As the dust settles on another Lions series, Chris Bailey assesses the performances of Warren Gatland’s 41-man squad in New Zealand.
What do you make of our ratings?
Mako Vunipola – 6: No prop gets through more work in the loose than him, but marked down for second Test horrorshow
Jack McGrath – 6: That he could not displace a shaky Vunipola tells you that the Irishman was not at his best.
Joe Marler – 5: A distant third in the pecking order at loosehead. Liable to lose his head
Dan Cole – 6: Performed his job admirably, limited but one of the biggest grafters on tour
Tadhg Furlong – 7: Not as effective around the park as Vunipola, but kept his side of the scrum solid enough
Kyle Sinckler – 8: Many were questioning why the England rookie was called up. Not anymore. Destructive finisher
Rory Best – 7: Powers are waning at age of 34 but an impeccable mid-week leader
Ken Owens – 6: Still looks a little lightweight at Test level. Lucky not to cost Lions right at the end.
Jamie George – 8: If he can start for the Lions, he can start for England. Still room to improve.
Maro Itoje – 8: Was a little overexcited in the second Test, a behemoth in the third. The sky may not be the limit.
Alun Wyn Jones – 7: A mid-tour scapegoat who can now hold his head high. Nine Lions Tests, some going.
Courtney Lawes – 8: Fully over his mid-career slump. Left bruises all over All blacks with his carries.
George Kruis – 6: Unlucky to be second-row fall guy after the first Test. Didn’t take his chance though.
Iain Henderson – 7: Possibly never been a stronger set of Lions locks, the unfortunate victim.
Peter O’Mahony – 6: Led by example all the way up until the first Test, in which he was sadly dominated
Sean O’Brien – 9: The Tullow Tank, after four years of nearly constant injury, delivered his best form
Sam Warburton – 8: Even tour place had been in question, but the skipper came in for second Test and slowed All Blacks ball right down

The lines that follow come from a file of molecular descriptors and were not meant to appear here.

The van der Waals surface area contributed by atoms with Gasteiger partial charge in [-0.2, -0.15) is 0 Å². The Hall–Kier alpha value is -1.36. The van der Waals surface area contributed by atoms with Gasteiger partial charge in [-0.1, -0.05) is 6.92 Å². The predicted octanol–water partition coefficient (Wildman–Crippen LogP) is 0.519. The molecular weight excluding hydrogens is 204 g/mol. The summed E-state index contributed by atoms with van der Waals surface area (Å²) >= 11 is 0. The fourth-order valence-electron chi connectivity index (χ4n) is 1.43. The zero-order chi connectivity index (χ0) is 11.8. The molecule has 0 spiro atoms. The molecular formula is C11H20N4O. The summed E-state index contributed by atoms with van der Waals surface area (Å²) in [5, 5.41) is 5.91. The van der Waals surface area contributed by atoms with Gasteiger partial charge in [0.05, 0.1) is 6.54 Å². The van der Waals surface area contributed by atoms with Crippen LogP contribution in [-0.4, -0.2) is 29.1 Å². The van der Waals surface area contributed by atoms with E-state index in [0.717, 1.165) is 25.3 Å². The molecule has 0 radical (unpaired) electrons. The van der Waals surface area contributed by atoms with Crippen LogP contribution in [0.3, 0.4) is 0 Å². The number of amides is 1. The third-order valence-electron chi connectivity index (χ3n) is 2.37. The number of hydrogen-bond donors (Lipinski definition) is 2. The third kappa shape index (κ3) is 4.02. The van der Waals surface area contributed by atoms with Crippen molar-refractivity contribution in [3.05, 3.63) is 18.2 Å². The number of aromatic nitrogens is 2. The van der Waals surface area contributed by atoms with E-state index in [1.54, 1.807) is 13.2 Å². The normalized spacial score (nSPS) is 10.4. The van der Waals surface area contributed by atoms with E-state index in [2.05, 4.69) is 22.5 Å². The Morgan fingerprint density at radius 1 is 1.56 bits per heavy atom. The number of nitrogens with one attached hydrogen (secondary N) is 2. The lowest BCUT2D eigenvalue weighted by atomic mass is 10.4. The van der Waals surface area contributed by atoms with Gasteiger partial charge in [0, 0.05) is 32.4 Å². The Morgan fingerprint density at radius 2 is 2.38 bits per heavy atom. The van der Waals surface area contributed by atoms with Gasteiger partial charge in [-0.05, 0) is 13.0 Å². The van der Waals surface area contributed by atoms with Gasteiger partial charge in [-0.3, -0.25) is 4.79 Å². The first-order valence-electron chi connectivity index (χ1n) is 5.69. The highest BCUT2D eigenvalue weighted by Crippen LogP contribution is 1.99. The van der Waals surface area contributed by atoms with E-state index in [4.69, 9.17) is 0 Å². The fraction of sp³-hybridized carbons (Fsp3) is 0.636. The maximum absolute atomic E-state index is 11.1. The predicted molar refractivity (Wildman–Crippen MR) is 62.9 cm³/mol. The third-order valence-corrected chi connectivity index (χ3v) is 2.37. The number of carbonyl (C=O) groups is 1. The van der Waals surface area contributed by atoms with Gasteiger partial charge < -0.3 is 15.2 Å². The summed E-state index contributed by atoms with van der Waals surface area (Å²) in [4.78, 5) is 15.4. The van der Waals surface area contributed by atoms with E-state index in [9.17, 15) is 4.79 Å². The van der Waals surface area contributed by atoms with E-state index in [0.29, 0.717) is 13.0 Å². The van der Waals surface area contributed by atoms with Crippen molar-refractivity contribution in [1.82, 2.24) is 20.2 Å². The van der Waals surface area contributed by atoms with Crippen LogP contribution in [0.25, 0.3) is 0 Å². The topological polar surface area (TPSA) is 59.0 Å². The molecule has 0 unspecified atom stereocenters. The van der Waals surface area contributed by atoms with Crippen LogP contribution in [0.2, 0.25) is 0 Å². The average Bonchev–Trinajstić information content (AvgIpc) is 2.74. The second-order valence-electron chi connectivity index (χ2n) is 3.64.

Justin Tipuric – 6 Solid performer and did not miss a tackle, but Test place blocked by O’Brien and Warburton
James Haskell – 5 Abrasive as always but too often on wrong side of the line in this tour
CJ Stander – 6 Usually a bulldozer in an Ireland shirt, at best a mini-van for the Lions
Ross Moriarty – 5 Highly promising start to tour cruelly ended by a back injury early on
Taulupe Faletau – 8: One of the big winners, stopped most talking about the injured Billy Vunipola
Rhys Webb – 7: Best compliment you can pay to him is that no one would have been worried if he started Tests
Conor Murray – 8 Expert box kicker and deadly sniper, his duels with fellow No9 Aaron Smith were a highlight
Greig Laidlaw – 5 Late call-up and looked one or two classes apart from master scrum-halves Webb and Murray
Dan Biggar – 8: Could do nothing more to prove himself in tour games, but Sexton and Farrell were immovable
Jonathan Sexton – 8: Gatland put his faith in the Irishman when most others had lost theirs. Brought edge to attack.
Owen Farrell – 7: Did not see vintage Farrell yet generally linked with Sexton well and grew into his kicking boots
Ben T’eo – 7: Lung-busting breaks caught the eye but ultimately his ball skills were not up to scratch at inside centre
Jonathan Davies – 9: Named Lions’ player of the tour and deservedly so. Gave every ounce of energy for the cause
Jonathan Joseph – 6: Had no chance up against the in-form Davies at No13 and was not a standout regardless
Robbie Henshaw – 5: Touted to make Test impact before tour, but disappointing summer ended in injury